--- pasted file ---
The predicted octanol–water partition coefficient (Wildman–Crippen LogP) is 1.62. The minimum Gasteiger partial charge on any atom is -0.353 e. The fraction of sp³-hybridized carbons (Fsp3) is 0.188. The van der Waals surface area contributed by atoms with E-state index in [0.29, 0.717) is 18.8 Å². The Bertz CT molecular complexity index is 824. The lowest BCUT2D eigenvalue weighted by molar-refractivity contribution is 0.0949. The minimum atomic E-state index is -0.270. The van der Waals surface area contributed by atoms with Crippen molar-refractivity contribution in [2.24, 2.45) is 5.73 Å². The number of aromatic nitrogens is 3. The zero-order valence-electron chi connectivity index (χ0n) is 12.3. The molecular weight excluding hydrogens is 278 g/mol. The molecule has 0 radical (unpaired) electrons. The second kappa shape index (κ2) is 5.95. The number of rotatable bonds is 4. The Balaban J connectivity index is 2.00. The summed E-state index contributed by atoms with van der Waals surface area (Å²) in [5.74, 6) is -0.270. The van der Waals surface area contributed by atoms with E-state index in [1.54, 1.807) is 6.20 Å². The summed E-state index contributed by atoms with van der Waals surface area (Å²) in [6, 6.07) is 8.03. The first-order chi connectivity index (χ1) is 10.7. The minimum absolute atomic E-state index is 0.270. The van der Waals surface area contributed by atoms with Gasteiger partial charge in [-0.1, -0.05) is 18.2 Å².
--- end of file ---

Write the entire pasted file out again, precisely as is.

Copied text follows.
The predicted octanol–water partition coefficient (Wildman–Crippen LogP) is 1.62. The minimum Gasteiger partial charge on any atom is -0.353 e. The fraction of sp³-hybridized carbons (Fsp3) is 0.188. The van der Waals surface area contributed by atoms with E-state index in [0.29, 0.717) is 18.8 Å². The Bertz CT molecular complexity index is 824. The lowest BCUT2D eigenvalue weighted by molar-refractivity contribution is 0.0949. The minimum atomic E-state index is -0.270. The van der Waals surface area contributed by atoms with Crippen molar-refractivity contribution in [2.24, 2.45) is 5.73 Å². The number of aromatic nitrogens is 3. The zero-order valence-electron chi connectivity index (χ0n) is 12.3. The molecular weight excluding hydrogens is 278 g/mol. The molecule has 0 radical (unpaired) electrons. The second kappa shape index (κ2) is 5.95. The number of rotatable bonds is 4. The Balaban J connectivity index is 2.00. The summed E-state index contributed by atoms with van der Waals surface area (Å²) in [5.74, 6) is -0.270. The van der Waals surface area contributed by atoms with E-state index in [1.54, 1.807) is 6.20 Å². The summed E-state index contributed by atoms with van der Waals surface area (Å²) in [6, 6.07) is 8.03. The first-order chi connectivity index (χ1) is 10.7. The minimum absolute atomic E-state index is 0.270. The van der Waals surface area contributed by atoms with Gasteiger partial charge in [-0.1, -0.05) is 18.2 Å².